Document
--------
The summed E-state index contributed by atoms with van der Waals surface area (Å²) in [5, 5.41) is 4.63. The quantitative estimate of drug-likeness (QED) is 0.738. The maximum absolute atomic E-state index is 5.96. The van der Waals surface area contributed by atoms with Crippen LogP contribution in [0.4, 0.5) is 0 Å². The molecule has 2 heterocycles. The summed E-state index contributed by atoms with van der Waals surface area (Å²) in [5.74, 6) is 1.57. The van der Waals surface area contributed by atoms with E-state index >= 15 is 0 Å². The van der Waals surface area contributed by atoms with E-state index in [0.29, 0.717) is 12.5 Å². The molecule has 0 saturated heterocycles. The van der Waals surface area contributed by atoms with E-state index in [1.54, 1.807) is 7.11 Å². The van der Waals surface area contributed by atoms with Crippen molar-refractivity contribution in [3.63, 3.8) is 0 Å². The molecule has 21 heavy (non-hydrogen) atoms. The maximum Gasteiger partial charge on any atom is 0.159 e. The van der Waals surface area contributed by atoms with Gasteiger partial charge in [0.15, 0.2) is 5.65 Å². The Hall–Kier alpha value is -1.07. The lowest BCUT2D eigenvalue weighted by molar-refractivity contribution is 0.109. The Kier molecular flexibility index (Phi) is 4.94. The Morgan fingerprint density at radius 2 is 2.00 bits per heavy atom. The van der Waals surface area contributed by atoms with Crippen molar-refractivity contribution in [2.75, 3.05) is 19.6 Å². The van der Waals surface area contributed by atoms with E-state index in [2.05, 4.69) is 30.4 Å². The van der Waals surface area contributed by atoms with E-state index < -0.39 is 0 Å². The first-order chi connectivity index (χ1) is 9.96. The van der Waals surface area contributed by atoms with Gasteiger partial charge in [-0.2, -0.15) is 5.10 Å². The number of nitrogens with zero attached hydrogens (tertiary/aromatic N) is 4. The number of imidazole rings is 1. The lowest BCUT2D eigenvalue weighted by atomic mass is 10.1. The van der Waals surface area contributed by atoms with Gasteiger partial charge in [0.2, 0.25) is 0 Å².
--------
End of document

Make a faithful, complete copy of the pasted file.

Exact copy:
The summed E-state index contributed by atoms with van der Waals surface area (Å²) in [5, 5.41) is 4.63. The quantitative estimate of drug-likeness (QED) is 0.738. The maximum absolute atomic E-state index is 5.96. The van der Waals surface area contributed by atoms with Crippen LogP contribution in [0.4, 0.5) is 0 Å². The molecule has 2 heterocycles. The summed E-state index contributed by atoms with van der Waals surface area (Å²) in [5.74, 6) is 1.57. The van der Waals surface area contributed by atoms with E-state index >= 15 is 0 Å². The van der Waals surface area contributed by atoms with E-state index in [0.29, 0.717) is 12.5 Å². The molecule has 0 saturated heterocycles. The van der Waals surface area contributed by atoms with E-state index in [1.54, 1.807) is 7.11 Å². The van der Waals surface area contributed by atoms with Crippen molar-refractivity contribution in [3.63, 3.8) is 0 Å². The molecule has 21 heavy (non-hydrogen) atoms. The maximum Gasteiger partial charge on any atom is 0.159 e. The van der Waals surface area contributed by atoms with Gasteiger partial charge in [0.15, 0.2) is 5.65 Å². The Hall–Kier alpha value is -1.07. The lowest BCUT2D eigenvalue weighted by molar-refractivity contribution is 0.109. The Kier molecular flexibility index (Phi) is 4.94. The Morgan fingerprint density at radius 2 is 2.00 bits per heavy atom. The van der Waals surface area contributed by atoms with Crippen molar-refractivity contribution in [2.75, 3.05) is 19.6 Å². The van der Waals surface area contributed by atoms with E-state index in [2.05, 4.69) is 30.4 Å². The van der Waals surface area contributed by atoms with E-state index < -0.39 is 0 Å². The first-order chi connectivity index (χ1) is 9.96. The van der Waals surface area contributed by atoms with Gasteiger partial charge in [-0.2, -0.15) is 5.10 Å². The number of nitrogens with zero attached hydrogens (tertiary/aromatic N) is 4. The number of imidazole rings is 1. The lowest BCUT2D eigenvalue weighted by atomic mass is 10.1. The van der Waals surface area contributed by atoms with Gasteiger partial charge in [0.2, 0.25) is 0 Å².